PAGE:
Wednesday, March 13, 2013

Steve Keen on US Stock Market Bubble

A nice, short interview here with Steve Keen on the US stock market and its relation to margin debt.

You can find Robert J. Shiller’s stock market data (and U.S. Home Price Indices) here.

N.B.: There may be technical difficulties with the video. Not sure what is going on.


  1. The embed is working fine.

  2. Hmm... yes, a friend and I spotted this back in January. But Keen, as usual, has gone behind the numbers. I wonder if it will have effects on the real economy. My guess is that it won't; but you never know.

    Also, from the point-of-view of the market themselves, I was sort of hoping that the gold price was coming down so that all the vulgar Austrians would stop going on about it. If the stock markets crashes, the price of gold may well rise. It's not guaranteed, but I could see it happening. That means another few years of having to listen to the likes of Schiff and his hyperinflation garbage. Ugh... it never ends.


    Was Keynes more focused on the rate of interest than on fiscal stimulus?
    and does Fiscal Stimulus(or public investment), have more of an application ahead of demand-side stimulation to even boosting labour productivity and competitiveness on the supply-side?

    1. First, the Keynes of 1933 is not the necessarily the Keynes who wrote the GE. Keynes's socialisation of investment in the GE is really just about fiscal policy.

      Yes, I am sure he still did advocate interest rates to some extent in the GE, but see what I wrote above on this.

      Not sure what you mean by your last question.

    2. 1)Did Keynes promote Public Investment as much as you seem to do?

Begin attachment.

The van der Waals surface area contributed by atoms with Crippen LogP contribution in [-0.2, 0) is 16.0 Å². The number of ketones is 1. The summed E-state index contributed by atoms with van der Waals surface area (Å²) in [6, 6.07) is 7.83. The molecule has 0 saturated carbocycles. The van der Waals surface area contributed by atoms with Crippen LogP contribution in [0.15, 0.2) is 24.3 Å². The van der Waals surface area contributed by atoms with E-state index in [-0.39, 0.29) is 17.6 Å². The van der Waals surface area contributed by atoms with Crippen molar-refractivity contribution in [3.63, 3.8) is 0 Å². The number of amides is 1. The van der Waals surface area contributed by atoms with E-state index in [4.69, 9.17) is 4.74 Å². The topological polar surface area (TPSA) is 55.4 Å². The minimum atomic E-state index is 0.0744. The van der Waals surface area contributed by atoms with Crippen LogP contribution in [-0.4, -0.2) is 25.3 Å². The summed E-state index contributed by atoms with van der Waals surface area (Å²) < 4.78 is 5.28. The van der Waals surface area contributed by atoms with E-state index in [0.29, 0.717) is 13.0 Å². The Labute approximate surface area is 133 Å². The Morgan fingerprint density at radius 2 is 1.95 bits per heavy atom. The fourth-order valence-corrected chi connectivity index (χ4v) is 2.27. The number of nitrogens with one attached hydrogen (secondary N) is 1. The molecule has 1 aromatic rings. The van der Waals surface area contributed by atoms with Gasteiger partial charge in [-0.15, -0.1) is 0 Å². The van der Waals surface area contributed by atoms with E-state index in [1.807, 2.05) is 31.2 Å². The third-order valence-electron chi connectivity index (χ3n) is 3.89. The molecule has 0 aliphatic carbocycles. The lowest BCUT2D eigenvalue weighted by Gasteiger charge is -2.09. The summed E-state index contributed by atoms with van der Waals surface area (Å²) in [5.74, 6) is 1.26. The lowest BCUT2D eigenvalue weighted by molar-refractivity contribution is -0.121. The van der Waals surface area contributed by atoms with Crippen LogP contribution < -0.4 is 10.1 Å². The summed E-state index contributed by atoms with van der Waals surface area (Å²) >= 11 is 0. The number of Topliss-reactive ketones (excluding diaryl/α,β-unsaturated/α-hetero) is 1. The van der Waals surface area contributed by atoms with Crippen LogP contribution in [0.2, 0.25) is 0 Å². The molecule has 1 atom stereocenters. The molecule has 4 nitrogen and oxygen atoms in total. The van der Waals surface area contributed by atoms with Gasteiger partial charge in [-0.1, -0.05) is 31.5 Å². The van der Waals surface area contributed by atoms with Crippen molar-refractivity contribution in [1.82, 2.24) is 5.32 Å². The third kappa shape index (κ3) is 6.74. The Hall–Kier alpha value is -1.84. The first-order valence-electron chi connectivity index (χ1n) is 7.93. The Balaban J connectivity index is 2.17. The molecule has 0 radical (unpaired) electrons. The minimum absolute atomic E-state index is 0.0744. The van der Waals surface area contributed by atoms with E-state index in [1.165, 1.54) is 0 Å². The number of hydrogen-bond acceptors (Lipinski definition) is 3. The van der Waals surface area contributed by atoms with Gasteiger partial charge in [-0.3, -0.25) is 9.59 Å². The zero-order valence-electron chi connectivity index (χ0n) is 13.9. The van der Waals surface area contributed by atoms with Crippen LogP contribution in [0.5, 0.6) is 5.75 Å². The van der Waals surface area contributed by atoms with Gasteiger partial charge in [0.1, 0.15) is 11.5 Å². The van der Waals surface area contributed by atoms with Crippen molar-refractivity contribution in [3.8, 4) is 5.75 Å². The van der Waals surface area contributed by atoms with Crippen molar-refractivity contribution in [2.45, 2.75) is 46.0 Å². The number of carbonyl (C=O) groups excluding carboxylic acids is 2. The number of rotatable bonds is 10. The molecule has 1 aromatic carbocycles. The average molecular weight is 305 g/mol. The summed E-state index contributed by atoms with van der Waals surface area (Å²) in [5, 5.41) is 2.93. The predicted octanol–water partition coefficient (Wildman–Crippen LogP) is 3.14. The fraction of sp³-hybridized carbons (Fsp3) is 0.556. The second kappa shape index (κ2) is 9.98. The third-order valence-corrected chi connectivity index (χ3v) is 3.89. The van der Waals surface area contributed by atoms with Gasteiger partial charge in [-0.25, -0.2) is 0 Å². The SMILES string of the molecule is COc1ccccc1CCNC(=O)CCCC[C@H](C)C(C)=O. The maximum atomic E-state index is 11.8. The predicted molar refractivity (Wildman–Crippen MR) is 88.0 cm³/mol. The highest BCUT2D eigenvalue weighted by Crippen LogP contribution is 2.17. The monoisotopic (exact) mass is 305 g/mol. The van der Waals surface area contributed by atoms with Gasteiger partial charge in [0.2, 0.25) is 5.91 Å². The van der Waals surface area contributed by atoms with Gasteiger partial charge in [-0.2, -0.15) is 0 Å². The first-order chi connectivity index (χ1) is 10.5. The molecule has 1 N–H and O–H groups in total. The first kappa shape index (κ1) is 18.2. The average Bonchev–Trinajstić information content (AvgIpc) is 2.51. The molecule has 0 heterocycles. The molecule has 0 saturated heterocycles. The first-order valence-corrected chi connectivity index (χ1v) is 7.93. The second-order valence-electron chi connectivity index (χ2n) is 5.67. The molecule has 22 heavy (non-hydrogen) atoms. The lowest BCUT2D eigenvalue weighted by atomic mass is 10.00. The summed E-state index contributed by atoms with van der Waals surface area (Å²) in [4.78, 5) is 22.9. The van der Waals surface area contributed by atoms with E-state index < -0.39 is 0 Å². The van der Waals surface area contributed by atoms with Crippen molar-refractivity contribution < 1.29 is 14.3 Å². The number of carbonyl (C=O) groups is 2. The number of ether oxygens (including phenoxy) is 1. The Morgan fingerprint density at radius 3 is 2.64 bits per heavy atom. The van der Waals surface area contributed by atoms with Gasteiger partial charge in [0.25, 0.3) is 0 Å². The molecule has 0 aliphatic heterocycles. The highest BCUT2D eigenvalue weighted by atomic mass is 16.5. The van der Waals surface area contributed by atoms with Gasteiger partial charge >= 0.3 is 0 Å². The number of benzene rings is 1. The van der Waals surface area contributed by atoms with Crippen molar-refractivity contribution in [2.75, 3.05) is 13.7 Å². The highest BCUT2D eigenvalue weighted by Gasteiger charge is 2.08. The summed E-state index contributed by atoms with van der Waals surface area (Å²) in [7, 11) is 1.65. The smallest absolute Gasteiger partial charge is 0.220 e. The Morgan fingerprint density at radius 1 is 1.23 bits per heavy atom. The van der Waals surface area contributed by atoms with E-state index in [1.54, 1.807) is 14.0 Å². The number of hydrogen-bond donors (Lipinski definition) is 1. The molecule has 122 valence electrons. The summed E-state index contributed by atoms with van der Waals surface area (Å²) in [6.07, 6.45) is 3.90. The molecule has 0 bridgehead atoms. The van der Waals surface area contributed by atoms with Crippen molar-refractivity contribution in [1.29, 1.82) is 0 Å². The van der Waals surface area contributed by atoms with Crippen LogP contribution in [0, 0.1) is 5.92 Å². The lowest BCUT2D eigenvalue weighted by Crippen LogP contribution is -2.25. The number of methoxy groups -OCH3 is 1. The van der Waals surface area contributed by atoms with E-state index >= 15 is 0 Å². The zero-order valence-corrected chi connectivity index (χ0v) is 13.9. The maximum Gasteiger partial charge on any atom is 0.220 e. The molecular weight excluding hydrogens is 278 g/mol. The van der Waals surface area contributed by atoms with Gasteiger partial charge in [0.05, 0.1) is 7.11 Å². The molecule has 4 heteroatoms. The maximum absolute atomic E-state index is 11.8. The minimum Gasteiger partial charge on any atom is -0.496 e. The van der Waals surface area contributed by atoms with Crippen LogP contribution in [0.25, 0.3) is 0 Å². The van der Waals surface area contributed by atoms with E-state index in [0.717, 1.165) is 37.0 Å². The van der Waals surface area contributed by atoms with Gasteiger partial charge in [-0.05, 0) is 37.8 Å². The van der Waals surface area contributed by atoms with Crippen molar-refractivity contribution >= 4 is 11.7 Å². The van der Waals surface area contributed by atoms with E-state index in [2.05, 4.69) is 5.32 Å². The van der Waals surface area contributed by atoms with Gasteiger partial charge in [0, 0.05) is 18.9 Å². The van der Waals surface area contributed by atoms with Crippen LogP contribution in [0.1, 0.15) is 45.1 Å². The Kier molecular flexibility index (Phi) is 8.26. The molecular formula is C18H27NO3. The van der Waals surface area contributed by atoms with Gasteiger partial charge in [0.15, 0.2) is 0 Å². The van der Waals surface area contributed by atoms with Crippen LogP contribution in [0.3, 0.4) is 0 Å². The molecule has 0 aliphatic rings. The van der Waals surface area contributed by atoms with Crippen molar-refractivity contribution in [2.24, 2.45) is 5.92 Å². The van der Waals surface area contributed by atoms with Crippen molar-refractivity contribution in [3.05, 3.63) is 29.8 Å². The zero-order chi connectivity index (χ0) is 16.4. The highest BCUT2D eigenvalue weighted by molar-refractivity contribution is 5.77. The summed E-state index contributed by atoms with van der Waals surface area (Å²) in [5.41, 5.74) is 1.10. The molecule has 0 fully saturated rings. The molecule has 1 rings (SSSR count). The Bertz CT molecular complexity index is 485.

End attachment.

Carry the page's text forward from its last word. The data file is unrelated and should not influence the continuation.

He seemed lukewarm to it in 1941, where he was anti-inflation, and he seemed to shift his position.

      2)Would he acknowledge the usefulness of public investments in human capital such as welfare and so on?

    3. (1) 1941 is exceptional! Why? It is wartime.

      In general, see these links:
      - Keynes endorsed Abba Lerner's functional finance model of fiscal policy. That is fairly significant.
      - See the discussion on "socialisation of investment" (towards the end).

      (2) Yes, obviously he did.

    4. But the Socialization of Investment, as Skidelsky puts it, is basically public-private partnerships. It still doesn't seem clear cut to me.

    5. Public-private partnerships to increase income by greater employment and spending via public works build by the private sector.

      That constitutes fiscal policy.

    6. Also, the link you cite just confirms what I have said:

      "Thus, the important thing was not to nationalize the capital stock, but to socialize investment. Industry could be safely left in private hands, provided the state guaranteed enough spending power in the economy to maintain a full-employment level of investment. This could be achieved by monetary and fiscal policy: low interest rates and large state investment programs."

      As it happens, Keynes was actually a bit conservative. Even with nationalisation of some of limited industries -- the "commanding heights" as it were -- capitalism still works.